Wednesday, July 25, 2007

Recovering profits in Lanham Act cases: willfulness not required, but it helps

Hipsaver Company, Inc. v. J.T. Posey Co., --- F.Supp.2d ----, 2007 WL 2050861 (D. Mass.) – prior discussion here. Plaintiff failed to disclose “key documents and information relating to causation” until the week before trial. The court sanctioned this behavior by precluding the introduction of the evidence and awarding attorney’s fees. But the remaining evidence was enough to allow a jury to infer causation and injury, so the case proceeds, including plaintiff’s attempt to win disgorgement of defendant’s profits. Though plaintiff’s evidence of harm was thin, it argued that a factfinder could reasonably infer causation and injury because defendant made willful and literally false comparisons. Though it didn’t name plaintiff, the parties are the only two competitors in the market; in such markets, factfinders can find that superiority claims necessarily target the other side.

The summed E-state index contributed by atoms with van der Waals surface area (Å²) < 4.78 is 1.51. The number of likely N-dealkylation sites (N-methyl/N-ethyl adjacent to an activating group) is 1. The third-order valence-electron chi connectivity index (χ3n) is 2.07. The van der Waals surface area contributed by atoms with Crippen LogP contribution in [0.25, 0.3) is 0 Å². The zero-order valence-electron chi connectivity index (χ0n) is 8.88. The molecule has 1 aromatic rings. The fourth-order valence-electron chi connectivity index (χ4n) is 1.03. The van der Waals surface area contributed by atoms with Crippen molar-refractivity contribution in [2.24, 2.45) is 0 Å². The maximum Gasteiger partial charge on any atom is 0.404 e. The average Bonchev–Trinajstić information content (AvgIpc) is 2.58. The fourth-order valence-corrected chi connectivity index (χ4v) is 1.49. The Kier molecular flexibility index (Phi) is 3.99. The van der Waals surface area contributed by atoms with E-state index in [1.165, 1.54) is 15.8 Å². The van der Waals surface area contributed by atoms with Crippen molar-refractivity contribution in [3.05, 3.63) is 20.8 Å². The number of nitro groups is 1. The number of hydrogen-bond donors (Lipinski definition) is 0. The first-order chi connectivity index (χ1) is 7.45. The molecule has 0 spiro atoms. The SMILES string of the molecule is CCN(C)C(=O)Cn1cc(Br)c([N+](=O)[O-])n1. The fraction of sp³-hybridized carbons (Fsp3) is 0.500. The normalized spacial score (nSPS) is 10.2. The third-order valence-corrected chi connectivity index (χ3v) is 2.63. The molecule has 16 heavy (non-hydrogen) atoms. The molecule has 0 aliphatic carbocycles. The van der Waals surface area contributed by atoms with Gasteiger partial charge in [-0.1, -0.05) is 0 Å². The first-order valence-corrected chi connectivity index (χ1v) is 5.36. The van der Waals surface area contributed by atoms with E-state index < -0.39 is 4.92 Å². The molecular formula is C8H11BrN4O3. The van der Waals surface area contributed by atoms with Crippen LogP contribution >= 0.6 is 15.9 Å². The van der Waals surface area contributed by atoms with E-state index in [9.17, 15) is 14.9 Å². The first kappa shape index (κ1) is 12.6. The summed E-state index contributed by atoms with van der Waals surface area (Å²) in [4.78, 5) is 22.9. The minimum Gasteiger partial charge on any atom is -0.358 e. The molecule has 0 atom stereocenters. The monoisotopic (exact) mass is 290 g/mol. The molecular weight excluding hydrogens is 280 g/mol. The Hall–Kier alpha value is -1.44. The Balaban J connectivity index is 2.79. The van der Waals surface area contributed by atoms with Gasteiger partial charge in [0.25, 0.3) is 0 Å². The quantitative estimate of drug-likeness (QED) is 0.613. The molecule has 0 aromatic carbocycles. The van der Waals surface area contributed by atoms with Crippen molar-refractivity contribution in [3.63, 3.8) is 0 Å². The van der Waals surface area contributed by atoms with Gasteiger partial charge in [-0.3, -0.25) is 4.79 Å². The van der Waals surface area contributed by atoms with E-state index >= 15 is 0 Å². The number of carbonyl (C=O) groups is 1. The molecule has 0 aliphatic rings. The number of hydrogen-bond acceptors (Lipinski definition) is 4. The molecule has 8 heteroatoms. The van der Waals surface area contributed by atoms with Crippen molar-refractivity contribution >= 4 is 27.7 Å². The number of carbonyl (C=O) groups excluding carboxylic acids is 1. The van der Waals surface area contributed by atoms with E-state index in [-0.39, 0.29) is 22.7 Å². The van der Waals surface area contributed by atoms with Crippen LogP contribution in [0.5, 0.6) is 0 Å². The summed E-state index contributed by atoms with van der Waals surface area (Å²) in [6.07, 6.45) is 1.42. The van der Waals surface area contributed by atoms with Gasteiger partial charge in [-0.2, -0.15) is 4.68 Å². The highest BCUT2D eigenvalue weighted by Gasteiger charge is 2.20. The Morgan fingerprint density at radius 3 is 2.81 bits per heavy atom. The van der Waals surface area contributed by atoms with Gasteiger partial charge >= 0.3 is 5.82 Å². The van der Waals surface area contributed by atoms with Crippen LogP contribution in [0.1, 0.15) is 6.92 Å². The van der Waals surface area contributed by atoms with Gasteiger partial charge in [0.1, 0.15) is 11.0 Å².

Profits may be awarded in Lanham Act cases not only as a rough measure of harm to the plaintiff, but also to avoid unjust enrichment and to deter a willful bad actor. The 1999 amendments of the Lanham Act, which provided that plaintiffs could recover defendants’ profits in cases of “willful” violation of the antidilution law (section 43(c)), suggested by negative implication that willfulness was unnecessary to recover profits for violation of section 43(a). When the rationale for disgorgement is deterrence and there is no evidence of actual harm, however, the court concluded that plaintiffs must show willfulness. Other circuits have adopted a rebuttable presumption of causation for willfully false comparative ads, and the court found this appropriate – emphasizing that the presumption could be rebutted.

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